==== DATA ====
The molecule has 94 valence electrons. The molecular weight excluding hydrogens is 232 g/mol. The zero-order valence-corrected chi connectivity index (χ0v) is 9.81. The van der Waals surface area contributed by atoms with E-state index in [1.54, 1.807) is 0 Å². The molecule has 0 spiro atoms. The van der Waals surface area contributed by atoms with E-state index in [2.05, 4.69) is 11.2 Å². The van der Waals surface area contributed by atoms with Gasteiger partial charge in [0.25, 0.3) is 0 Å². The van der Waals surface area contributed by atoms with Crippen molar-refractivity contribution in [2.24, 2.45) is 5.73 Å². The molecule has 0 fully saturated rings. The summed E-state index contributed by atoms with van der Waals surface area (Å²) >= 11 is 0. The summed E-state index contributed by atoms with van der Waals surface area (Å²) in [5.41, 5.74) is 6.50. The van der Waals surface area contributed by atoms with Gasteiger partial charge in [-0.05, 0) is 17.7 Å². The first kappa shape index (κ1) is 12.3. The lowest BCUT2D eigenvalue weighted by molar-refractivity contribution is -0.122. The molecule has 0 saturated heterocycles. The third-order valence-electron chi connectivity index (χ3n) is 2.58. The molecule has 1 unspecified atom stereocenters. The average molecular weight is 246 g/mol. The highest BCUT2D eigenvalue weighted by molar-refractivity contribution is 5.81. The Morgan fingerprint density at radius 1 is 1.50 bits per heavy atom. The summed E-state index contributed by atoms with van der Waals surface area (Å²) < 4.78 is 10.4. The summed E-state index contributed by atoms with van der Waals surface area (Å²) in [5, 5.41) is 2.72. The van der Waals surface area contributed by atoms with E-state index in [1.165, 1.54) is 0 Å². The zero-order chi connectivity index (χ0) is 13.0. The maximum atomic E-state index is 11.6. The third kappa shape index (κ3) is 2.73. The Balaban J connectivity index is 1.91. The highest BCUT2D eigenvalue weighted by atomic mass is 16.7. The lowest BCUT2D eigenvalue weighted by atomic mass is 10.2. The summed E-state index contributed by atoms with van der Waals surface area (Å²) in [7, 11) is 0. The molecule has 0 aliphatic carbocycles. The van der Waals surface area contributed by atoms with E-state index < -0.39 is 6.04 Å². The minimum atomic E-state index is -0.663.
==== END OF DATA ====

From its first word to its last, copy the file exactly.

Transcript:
The molecule has 94 valence electrons. The molecular weight excluding hydrogens is 232 g/mol. The zero-order valence-corrected chi connectivity index (χ0v) is 9.81. The van der Waals surface area contributed by atoms with E-state index in [1.54, 1.807) is 0 Å². The molecule has 0 spiro atoms. The van der Waals surface area contributed by atoms with E-state index in [2.05, 4.69) is 11.2 Å². The van der Waals surface area contributed by atoms with Gasteiger partial charge in [0.25, 0.3) is 0 Å². The van der Waals surface area contributed by atoms with Crippen molar-refractivity contribution in [2.24, 2.45) is 5.73 Å². The molecule has 0 fully saturated rings. The summed E-state index contributed by atoms with van der Waals surface area (Å²) >= 11 is 0. The summed E-state index contributed by atoms with van der Waals surface area (Å²) in [5.41, 5.74) is 6.50. The van der Waals surface area contributed by atoms with Gasteiger partial charge in [-0.05, 0) is 17.7 Å². The first kappa shape index (κ1) is 12.3. The lowest BCUT2D eigenvalue weighted by molar-refractivity contribution is -0.122. The molecule has 0 saturated heterocycles. The third-order valence-electron chi connectivity index (χ3n) is 2.58. The molecule has 1 unspecified atom stereocenters. The average molecular weight is 246 g/mol. The highest BCUT2D eigenvalue weighted by molar-refractivity contribution is 5.81. The Morgan fingerprint density at radius 1 is 1.50 bits per heavy atom. The summed E-state index contributed by atoms with van der Waals surface area (Å²) < 4.78 is 10.4. The summed E-state index contributed by atoms with van der Waals surface area (Å²) in [5, 5.41) is 2.72. The van der Waals surface area contributed by atoms with E-state index in [1.165, 1.54) is 0 Å². The zero-order chi connectivity index (χ0) is 13.0. The maximum atomic E-state index is 11.6. The third kappa shape index (κ3) is 2.73. The Balaban J connectivity index is 1.91. The highest BCUT2D eigenvalue weighted by atomic mass is 16.7. The lowest BCUT2D eigenvalue weighted by atomic mass is 10.2. The summed E-state index contributed by atoms with van der Waals surface area (Å²) in [7, 11) is 0. The molecule has 0 aliphatic carbocycles. The van der Waals surface area contributed by atoms with E-state index < -0.39 is 6.04 Å². The minimum atomic E-state index is -0.663.